What is an example of personification in Langston Hughes' short story Thank You M'am?
It's pretty tricky to find personification in "Thank You, M'am" by Langston Hughes. In fact, I would be inclined to argue that there isn't any. Personification is typically defined as the attribution of human characteristics to non-human entities or objects; you'll be hard pressed to identify any object being given human characteristics in the story.
That said, if you're determined to find something like personification, you might be able to make a case for the reference to the shoes at the story's conclusion, when Mrs. Luella Bates Washington Jones says,
"And next time, do not make the mistake of latching onto my pocketbook nor nobody else's—because shoes come by devilish like that will burn your feet."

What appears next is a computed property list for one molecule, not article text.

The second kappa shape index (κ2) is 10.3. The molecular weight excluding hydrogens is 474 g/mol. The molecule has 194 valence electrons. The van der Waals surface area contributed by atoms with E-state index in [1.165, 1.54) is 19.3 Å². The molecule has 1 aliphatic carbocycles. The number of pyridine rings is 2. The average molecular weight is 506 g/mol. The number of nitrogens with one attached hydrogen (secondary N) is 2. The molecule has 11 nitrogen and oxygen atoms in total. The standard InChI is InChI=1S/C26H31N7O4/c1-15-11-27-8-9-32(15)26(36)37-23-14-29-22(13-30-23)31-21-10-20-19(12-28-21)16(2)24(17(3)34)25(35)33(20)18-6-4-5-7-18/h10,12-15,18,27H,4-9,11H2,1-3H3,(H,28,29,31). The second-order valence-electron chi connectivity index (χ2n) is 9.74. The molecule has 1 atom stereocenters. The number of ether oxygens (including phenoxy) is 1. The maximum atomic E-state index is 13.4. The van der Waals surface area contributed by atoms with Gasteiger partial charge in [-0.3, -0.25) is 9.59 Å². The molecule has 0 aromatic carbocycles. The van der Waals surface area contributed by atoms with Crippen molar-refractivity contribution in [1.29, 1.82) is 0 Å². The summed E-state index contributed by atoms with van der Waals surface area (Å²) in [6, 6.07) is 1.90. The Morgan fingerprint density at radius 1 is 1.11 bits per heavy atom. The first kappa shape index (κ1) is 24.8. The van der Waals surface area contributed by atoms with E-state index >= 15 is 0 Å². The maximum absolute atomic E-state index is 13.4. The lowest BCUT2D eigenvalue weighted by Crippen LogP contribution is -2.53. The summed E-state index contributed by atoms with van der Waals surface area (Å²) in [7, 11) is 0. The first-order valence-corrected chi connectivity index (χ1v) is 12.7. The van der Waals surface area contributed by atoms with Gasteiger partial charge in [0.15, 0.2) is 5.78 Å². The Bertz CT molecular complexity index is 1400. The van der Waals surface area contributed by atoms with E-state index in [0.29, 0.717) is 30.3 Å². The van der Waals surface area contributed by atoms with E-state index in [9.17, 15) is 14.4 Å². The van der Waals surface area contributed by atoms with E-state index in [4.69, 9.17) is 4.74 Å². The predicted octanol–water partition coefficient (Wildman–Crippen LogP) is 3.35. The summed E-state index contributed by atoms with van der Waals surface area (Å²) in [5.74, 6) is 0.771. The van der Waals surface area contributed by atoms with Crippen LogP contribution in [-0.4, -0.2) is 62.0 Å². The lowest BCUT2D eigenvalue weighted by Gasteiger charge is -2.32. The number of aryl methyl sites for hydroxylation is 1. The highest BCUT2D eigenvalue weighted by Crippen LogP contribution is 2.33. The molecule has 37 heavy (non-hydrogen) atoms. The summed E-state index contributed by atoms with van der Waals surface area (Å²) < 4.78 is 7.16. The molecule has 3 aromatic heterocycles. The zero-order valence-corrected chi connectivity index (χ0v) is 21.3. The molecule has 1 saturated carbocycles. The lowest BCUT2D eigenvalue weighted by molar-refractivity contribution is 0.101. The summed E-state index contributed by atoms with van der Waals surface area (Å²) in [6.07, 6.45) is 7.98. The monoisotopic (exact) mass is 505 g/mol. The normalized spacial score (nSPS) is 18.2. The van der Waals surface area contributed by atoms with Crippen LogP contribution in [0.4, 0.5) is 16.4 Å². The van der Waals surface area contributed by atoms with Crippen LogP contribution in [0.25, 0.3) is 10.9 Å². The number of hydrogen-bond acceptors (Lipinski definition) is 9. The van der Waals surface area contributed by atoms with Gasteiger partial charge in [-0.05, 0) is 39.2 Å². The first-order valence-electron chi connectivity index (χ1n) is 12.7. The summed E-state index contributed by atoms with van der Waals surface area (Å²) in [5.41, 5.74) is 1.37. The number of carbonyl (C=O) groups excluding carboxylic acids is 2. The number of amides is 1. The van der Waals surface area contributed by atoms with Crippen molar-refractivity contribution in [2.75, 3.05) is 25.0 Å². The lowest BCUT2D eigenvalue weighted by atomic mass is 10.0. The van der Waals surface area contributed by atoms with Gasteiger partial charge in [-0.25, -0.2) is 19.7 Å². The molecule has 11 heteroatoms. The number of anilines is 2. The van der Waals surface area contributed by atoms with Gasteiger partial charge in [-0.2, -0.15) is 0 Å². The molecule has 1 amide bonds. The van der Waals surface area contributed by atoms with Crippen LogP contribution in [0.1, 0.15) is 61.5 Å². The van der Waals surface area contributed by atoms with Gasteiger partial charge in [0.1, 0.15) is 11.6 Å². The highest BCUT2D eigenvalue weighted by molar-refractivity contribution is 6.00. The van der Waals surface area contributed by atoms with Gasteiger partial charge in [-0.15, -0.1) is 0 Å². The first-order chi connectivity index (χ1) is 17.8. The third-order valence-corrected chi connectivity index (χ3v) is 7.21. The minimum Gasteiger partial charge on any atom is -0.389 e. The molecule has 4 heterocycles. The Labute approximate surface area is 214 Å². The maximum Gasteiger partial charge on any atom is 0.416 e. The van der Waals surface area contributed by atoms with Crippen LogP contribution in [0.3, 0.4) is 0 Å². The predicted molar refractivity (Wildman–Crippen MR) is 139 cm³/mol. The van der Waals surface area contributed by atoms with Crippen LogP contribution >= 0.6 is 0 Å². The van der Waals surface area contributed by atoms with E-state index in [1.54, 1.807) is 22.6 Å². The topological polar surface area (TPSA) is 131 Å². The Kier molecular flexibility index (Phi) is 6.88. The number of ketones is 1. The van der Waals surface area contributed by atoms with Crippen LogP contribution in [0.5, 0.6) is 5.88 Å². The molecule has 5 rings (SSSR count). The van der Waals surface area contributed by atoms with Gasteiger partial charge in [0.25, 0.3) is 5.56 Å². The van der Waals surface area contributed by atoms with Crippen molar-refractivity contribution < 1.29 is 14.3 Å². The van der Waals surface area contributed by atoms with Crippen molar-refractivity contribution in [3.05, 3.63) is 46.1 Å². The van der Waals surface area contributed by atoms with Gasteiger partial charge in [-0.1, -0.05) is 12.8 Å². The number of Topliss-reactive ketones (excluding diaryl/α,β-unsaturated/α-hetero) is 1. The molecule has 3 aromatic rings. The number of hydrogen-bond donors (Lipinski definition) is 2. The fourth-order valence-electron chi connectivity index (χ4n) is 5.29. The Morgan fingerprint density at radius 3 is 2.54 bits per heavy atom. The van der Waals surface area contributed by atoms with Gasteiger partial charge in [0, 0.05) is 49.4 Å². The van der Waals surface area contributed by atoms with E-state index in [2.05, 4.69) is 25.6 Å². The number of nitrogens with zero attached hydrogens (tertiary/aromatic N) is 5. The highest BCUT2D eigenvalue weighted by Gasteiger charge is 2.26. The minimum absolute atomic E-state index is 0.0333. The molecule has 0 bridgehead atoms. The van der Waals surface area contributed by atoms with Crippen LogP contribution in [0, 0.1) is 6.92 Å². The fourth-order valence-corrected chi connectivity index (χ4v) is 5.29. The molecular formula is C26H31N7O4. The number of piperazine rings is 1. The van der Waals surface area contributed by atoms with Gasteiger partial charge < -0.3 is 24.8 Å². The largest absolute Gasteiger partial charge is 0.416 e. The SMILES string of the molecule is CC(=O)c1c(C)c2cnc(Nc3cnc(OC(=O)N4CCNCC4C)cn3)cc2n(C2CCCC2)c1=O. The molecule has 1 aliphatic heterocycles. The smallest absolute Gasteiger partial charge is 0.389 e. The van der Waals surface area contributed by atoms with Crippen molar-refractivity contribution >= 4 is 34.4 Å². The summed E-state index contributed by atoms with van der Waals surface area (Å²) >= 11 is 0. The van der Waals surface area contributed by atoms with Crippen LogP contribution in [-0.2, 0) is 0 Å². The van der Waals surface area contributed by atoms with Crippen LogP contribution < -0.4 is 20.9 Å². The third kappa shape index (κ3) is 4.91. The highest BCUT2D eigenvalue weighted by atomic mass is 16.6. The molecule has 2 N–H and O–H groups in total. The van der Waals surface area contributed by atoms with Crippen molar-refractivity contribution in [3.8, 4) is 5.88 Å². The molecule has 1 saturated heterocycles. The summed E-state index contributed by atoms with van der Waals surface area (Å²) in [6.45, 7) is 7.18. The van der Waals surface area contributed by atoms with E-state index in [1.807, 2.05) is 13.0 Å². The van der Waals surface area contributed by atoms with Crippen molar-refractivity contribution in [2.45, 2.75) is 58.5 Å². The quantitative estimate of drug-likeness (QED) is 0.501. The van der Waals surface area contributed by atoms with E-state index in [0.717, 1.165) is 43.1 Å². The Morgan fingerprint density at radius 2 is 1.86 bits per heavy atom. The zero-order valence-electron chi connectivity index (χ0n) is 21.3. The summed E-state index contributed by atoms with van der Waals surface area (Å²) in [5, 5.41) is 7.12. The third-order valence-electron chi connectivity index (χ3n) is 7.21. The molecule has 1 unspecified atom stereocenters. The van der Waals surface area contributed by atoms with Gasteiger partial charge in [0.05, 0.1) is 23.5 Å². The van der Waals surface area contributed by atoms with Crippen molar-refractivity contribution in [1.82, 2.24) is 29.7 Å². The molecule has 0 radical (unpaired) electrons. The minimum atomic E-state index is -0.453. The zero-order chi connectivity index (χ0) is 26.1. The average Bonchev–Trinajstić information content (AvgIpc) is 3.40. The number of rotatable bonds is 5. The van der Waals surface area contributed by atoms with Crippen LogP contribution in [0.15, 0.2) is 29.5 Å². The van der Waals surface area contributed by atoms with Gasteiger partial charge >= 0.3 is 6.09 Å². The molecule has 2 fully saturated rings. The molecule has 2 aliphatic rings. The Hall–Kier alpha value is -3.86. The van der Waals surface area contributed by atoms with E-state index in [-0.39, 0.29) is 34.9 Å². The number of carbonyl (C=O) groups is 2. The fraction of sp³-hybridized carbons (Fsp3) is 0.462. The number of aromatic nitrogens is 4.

While having the ability to "burn" something isn't really a uniquely human characteristic (fire and hot things "burn," too), you might argue that the "burning" described here is intentional, as if the shoes will know they were not lawfully purchased but rather stolen and so choose to burn the wearer; having the intention to burn is a uniquely human characteristic.
Still, this interpretation is stretching things, especially given that Mrs. Luella Bates Washington Jones seems to imply some supernatural force (perhaps the Devil) might be the one causing the shoes to burn (as opposed to the shoes making a decision themselves). The safest answer to this question is there is no personification in "Thank You, M'am."